If I Had a Moustache, and Other Too-Early Morning Ramblings

It’s 4:58 AM and I’ve finally given up on sleep. Since I’m in the mood to chat and there may be a few of you up, an impromptu post.

Of late I’ve been working on a few time-sensitive writing projects that have kept me on the Internet less. It’s good to feel productive again, to trust there’s more than intent behind my goals, but this is the side effect: a brain that won’t shut off.

It reminds me of coping with a toddler. You put them down, thinking, “This will be the night I’ll catch up on my sleep.” Maybe you even get in a few hours. Then your mom-ESP wakes you with a start and sure enough, the scuffling, thumps and light emanating from behind your kid’s door confirms they’ve gone rogue.

What do you find behind your adorable, winsome kid? Well, the precise damage may vary, but in this household it’s been headless dolls, Magic Marker wall art, and most disturbing of all, shredded books.

On the shredded book side of this scenario:

1. All day long I’ll feel jangled and nervous, and I’ll probably look like a few former patients of mine — the ones who drank 2-3 pots of coffee and who smoked 50 cigarettes a day.

By the way, in case you wondered, if I smoked, I would not look like those ad execs on Mad Men, who’ve singlehandedly made cigarettes cool and sexy again and undone the graphic images, education, and anti-smoking advocacy of the last 30 years or so. (Not that I’ve noticed at all.) I’d be more like Walt in Breaking Bad, whose forehead could be used by geometry teachers to demonstrate parallel, perpendicular, and converging lines.)

2. I’ll think I’m being witty and wise, but for the next 24 hours, a transcript of my dialogue will contain a ton of “…” and “–“.

3. Teenagers are not so tolerant of “…” and “–“.

4. Light-bulb moment here, peeps, and probably the only teachable moment in this otherwise rambling post: Teenagers are not so tolerant of anything, so screw ’em.

On the adorable toddler side of the equation:

1. There’s something rebellious and sneaky about an early awakening. In fact, if I had a moustache, I’d be twirling it at this moment, because I stole three hours for myself. And like the icicle used to commit murder in that long-ago Encyclopedia Brown book — remember? — by the time anyone’s around to notice my crime, the evidence has already melted.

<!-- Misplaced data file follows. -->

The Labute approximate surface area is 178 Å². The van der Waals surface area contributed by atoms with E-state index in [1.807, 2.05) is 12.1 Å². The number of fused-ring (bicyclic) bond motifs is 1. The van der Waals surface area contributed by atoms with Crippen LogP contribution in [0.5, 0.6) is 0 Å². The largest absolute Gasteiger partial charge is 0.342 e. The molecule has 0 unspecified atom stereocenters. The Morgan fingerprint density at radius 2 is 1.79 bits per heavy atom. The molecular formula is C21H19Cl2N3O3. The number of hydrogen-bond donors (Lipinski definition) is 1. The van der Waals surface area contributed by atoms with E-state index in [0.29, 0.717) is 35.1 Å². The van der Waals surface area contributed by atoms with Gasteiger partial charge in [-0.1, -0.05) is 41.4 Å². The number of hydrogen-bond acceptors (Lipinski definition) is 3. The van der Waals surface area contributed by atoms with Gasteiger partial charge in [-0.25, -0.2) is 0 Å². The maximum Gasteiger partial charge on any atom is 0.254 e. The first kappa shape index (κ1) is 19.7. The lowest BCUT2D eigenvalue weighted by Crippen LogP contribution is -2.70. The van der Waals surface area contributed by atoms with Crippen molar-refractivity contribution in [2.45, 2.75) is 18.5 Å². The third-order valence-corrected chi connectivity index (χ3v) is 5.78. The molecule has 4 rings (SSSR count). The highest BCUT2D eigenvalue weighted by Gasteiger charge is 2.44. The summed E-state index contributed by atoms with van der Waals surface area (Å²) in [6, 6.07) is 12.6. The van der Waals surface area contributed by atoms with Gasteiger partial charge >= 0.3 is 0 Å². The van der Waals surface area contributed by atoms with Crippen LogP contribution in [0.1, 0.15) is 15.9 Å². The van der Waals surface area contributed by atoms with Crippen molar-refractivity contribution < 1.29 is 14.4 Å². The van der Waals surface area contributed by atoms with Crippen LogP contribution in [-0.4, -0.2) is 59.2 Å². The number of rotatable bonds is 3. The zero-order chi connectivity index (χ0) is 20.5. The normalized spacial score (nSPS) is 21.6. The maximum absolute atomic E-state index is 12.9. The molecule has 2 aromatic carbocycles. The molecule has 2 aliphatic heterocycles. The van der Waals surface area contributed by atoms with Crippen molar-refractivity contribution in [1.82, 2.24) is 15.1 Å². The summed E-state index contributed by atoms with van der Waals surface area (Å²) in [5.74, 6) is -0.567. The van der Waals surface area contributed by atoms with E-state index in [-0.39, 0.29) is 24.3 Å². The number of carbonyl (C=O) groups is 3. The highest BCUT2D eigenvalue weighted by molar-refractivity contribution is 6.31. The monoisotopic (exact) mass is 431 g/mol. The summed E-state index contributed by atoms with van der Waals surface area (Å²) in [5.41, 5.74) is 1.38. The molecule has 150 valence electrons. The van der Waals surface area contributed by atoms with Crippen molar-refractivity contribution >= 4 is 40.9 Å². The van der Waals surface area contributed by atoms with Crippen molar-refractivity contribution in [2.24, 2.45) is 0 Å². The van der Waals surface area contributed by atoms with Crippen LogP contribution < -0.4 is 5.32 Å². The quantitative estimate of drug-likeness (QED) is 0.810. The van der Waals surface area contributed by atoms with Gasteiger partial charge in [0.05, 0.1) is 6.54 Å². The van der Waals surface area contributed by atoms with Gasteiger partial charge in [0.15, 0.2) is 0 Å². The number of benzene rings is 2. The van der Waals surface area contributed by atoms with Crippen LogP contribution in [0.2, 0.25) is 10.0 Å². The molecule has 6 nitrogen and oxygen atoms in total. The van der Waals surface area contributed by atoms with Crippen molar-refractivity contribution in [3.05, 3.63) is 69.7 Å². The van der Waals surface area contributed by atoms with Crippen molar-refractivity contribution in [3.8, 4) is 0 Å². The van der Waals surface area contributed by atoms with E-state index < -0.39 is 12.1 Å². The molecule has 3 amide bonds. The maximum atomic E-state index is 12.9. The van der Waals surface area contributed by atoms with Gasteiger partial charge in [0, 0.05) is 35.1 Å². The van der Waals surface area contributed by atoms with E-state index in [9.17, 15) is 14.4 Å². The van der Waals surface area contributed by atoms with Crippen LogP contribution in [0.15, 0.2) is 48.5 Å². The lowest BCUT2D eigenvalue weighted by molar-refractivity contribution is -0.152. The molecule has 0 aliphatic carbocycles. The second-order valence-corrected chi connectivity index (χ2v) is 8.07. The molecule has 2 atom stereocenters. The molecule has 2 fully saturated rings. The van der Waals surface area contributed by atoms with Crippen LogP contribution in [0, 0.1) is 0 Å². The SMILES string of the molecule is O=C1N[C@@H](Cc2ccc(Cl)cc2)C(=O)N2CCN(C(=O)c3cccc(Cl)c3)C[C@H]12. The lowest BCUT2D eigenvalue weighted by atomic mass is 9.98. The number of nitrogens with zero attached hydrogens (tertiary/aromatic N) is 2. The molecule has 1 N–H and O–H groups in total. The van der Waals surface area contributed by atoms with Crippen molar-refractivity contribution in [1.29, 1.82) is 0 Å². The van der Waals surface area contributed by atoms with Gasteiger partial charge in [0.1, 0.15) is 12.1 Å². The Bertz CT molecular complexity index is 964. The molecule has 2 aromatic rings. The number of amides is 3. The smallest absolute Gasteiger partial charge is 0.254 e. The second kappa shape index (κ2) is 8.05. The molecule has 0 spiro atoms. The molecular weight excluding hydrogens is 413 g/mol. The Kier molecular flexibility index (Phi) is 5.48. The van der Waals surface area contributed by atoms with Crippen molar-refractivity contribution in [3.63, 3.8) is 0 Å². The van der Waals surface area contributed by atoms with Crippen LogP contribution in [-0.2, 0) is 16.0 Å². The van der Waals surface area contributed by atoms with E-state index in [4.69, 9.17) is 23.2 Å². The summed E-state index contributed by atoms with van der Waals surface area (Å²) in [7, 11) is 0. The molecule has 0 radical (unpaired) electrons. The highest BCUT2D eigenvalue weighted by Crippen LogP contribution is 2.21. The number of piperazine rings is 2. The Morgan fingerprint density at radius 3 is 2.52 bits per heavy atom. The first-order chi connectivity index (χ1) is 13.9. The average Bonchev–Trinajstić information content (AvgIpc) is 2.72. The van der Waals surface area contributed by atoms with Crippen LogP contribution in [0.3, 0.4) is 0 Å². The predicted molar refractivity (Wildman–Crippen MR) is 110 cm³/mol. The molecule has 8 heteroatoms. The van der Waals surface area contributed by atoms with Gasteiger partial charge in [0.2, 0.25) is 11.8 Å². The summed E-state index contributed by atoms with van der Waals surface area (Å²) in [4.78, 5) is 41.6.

2. I get to watch the dawn pinken the trees outside my office window. Since there are maybe 15 leaf-empinkening days left in the next…195, that feels important. (See? What did I do there? A “…”  and two “–” already and it’s only 5:59.)

How about you guys? (And I’ve missed you.) Are you sound sleepers, like the presently snoozing ToolMaster? And if not, what do you do with your wee-hour time? How do you feel about the dawn? Most importantly, if you had a moustache, would you shave it or twirl?

20 thoughts on “If I Had a Moustache, and Other Too-Early Morning Ramblings

  1. Well I’m UP and at WORK but only because I am 3 time zones ahead of you. I have just finished my role in a mammoth grant and am FINALLY ready to sneak a little time blog hopping, so I was happy to see you–it’s been too long.

    My daughter covered herself in marker when she was little–that was the worst of it. I will take your lesson on teens though, and hide for the next seven years.

    And don’t get a mustache… I just don’t see any way you could avoid getting it in your mouth, and hair in the mouth is icky.

  2. Hola, Hart. Nice to see you! It has been too long. Hope life is treating you well.

    Re the moustache: too late. Under the category of TMI, Alex, that’s what happens when you’re perimenopausal and have a touch of Eastern European ancestry. Ho hum.

  3. I sleep pretty darn soundly these days. But then I spent twenty years in a business that considers dawn the halfway mark on the day. In lumber distribution (Chicago-style) trucks had to be in the city before rush hour. Hence were loaded the night before. Prefinishing ran in two shifts, the first starting their day at 5 am. Through that time I took occasional loading-problem-calls till 3 am, truck-driver route issue calls from 4 am, and arrived myself to a usual bevy of start up problems at 6 am. It was sort of like having 60 toddlers. The rest of the day was a blur until 6 pm that evening, when I finally had the next day’s truck routes and prefinishers’ productions schedules done, handing them over to foot-tapping stagers and loaders to start the whole process over again. Yeah, I sleep pretty well these days.